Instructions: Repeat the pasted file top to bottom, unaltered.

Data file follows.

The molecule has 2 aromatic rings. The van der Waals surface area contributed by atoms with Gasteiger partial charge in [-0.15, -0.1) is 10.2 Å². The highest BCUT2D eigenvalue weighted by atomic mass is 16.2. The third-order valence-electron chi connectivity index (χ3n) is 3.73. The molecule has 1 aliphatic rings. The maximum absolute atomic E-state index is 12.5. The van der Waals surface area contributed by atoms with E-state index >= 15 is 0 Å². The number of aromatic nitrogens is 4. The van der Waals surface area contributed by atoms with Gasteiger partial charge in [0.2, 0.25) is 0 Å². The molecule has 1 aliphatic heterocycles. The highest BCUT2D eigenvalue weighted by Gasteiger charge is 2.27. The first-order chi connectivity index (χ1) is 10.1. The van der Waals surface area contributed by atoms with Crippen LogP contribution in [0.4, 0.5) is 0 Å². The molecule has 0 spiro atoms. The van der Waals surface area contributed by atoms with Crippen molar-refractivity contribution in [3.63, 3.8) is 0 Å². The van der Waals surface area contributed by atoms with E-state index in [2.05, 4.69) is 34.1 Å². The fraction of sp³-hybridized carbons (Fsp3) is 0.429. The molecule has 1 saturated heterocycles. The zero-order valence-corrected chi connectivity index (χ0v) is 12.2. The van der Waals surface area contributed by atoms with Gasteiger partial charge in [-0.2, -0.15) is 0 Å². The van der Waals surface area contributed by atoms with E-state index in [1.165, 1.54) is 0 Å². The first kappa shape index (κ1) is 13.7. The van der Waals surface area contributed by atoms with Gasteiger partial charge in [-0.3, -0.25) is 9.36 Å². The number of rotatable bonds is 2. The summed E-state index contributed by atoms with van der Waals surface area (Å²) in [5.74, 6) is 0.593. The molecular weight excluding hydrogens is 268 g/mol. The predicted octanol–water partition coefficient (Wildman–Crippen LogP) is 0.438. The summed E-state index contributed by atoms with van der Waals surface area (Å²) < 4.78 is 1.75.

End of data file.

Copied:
The molecule has 2 aromatic rings. The van der Waals surface area contributed by atoms with Gasteiger partial charge in [-0.15, -0.1) is 10.2 Å². The highest BCUT2D eigenvalue weighted by atomic mass is 16.2. The third-order valence-electron chi connectivity index (χ3n) is 3.73. The molecule has 1 aliphatic rings. The maximum absolute atomic E-state index is 12.5. The van der Waals surface area contributed by atoms with E-state index >= 15 is 0 Å². The number of aromatic nitrogens is 4. The van der Waals surface area contributed by atoms with Gasteiger partial charge in [0.2, 0.25) is 0 Å². The molecule has 1 aliphatic heterocycles. The highest BCUT2D eigenvalue weighted by Gasteiger charge is 2.27. The first-order chi connectivity index (χ1) is 10.1. The van der Waals surface area contributed by atoms with Crippen LogP contribution in [0.4, 0.5) is 0 Å². The molecule has 0 spiro atoms. The van der Waals surface area contributed by atoms with Crippen molar-refractivity contribution in [3.63, 3.8) is 0 Å². The van der Waals surface area contributed by atoms with E-state index in [2.05, 4.69) is 34.1 Å². The fraction of sp³-hybridized carbons (Fsp3) is 0.429. The molecule has 1 saturated heterocycles. The zero-order valence-corrected chi connectivity index (χ0v) is 12.2. The van der Waals surface area contributed by atoms with Gasteiger partial charge in [-0.2, -0.15) is 0 Å². The van der Waals surface area contributed by atoms with E-state index in [1.165, 1.54) is 0 Å². The first kappa shape index (κ1) is 13.7. The van der Waals surface area contributed by atoms with Gasteiger partial charge in [-0.3, -0.25) is 9.36 Å². The number of rotatable bonds is 2. The summed E-state index contributed by atoms with van der Waals surface area (Å²) in [5.74, 6) is 0.593. The molecular weight excluding hydrogens is 268 g/mol. The predicted octanol–water partition coefficient (Wildman–Crippen LogP) is 0.438. The summed E-state index contributed by atoms with van der Waals surface area (Å²) < 4.78 is 1.75.